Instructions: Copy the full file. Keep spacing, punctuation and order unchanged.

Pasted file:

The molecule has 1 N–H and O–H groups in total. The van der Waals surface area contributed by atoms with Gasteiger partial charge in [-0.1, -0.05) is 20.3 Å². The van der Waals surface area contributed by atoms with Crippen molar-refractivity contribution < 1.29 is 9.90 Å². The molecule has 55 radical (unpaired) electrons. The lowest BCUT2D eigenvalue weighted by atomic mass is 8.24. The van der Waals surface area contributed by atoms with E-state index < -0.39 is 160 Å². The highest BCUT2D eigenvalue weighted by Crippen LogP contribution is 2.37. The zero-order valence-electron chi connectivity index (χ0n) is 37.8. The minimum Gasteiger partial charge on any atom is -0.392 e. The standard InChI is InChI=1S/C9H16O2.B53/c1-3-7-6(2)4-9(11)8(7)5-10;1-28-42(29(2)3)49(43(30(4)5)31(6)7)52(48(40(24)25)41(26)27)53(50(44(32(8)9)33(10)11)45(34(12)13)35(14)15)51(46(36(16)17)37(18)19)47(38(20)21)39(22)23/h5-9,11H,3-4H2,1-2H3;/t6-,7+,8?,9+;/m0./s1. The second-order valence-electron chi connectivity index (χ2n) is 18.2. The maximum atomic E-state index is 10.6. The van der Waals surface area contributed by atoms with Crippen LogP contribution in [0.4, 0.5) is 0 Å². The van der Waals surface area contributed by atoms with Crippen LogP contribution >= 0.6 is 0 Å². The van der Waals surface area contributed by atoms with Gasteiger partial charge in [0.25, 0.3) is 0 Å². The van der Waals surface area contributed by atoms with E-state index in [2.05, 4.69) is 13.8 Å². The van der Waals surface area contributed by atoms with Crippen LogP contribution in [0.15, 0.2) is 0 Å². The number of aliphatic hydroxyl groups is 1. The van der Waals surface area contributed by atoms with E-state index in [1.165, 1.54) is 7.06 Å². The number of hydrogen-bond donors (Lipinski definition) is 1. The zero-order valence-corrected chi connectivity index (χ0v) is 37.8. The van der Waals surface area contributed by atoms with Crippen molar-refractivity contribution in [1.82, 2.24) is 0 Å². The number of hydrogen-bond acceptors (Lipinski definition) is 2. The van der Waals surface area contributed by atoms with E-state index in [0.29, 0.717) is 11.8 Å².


The molecule has 1 N–H and O–H groups in total. The van der Waals surface area contributed by atoms with Gasteiger partial charge in [-0.1, -0.05) is 20.3 Å². The van der Waals surface area contributed by atoms with Crippen molar-refractivity contribution < 1.29 is 9.90 Å². The molecule has 55 radical (unpaired) electrons. The lowest BCUT2D eigenvalue weighted by atomic mass is 8.24. The van der Waals surface area contributed by atoms with E-state index < -0.39 is 160 Å². The highest BCUT2D eigenvalue weighted by Crippen LogP contribution is 2.37. The zero-order valence-electron chi connectivity index (χ0n) is 37.8. The minimum Gasteiger partial charge on any atom is -0.392 e. The standard InChI is InChI=1S/C9H16O2.B53/c1-3-7-6(2)4-9(11)8(7)5-10;1-28-42(29(2)3)49(43(30(4)5)31(6)7)52(48(40(24)25)41(26)27)53(50(44(32(8)9)33(10)11)45(34(12)13)35(14)15)51(46(36(16)17)37(18)19)47(38(20)21)39(22)23/h5-9,11H,3-4H2,1-2H3;/t6-,7+,8?,9+;/m0./s1. The second-order valence-electron chi connectivity index (χ2n) is 18.2. The maximum atomic E-state index is 10.6. The van der Waals surface area contributed by atoms with Crippen LogP contribution in [0.4, 0.5) is 0 Å². The van der Waals surface area contributed by atoms with Crippen LogP contribution >= 0.6 is 0 Å². The van der Waals surface area contributed by atoms with Gasteiger partial charge in [0.25, 0.3) is 0 Å². The van der Waals surface area contributed by atoms with E-state index in [2.05, 4.69) is 13.8 Å². The van der Waals surface area contributed by atoms with Crippen LogP contribution in [0.15, 0.2) is 0 Å². The number of aliphatic hydroxyl groups is 1. The van der Waals surface area contributed by atoms with E-state index in [1.165, 1.54) is 7.06 Å². The number of hydrogen-bond donors (Lipinski definition) is 1. The zero-order valence-corrected chi connectivity index (χ0v) is 37.8. The van der Waals surface area contributed by atoms with Crippen molar-refractivity contribution in [1.82, 2.24) is 0 Å². The number of hydrogen-bond acceptors (Lipinski definition) is 2. The van der Waals surface area contributed by atoms with E-state index in [0.29, 0.717) is 11.8 Å².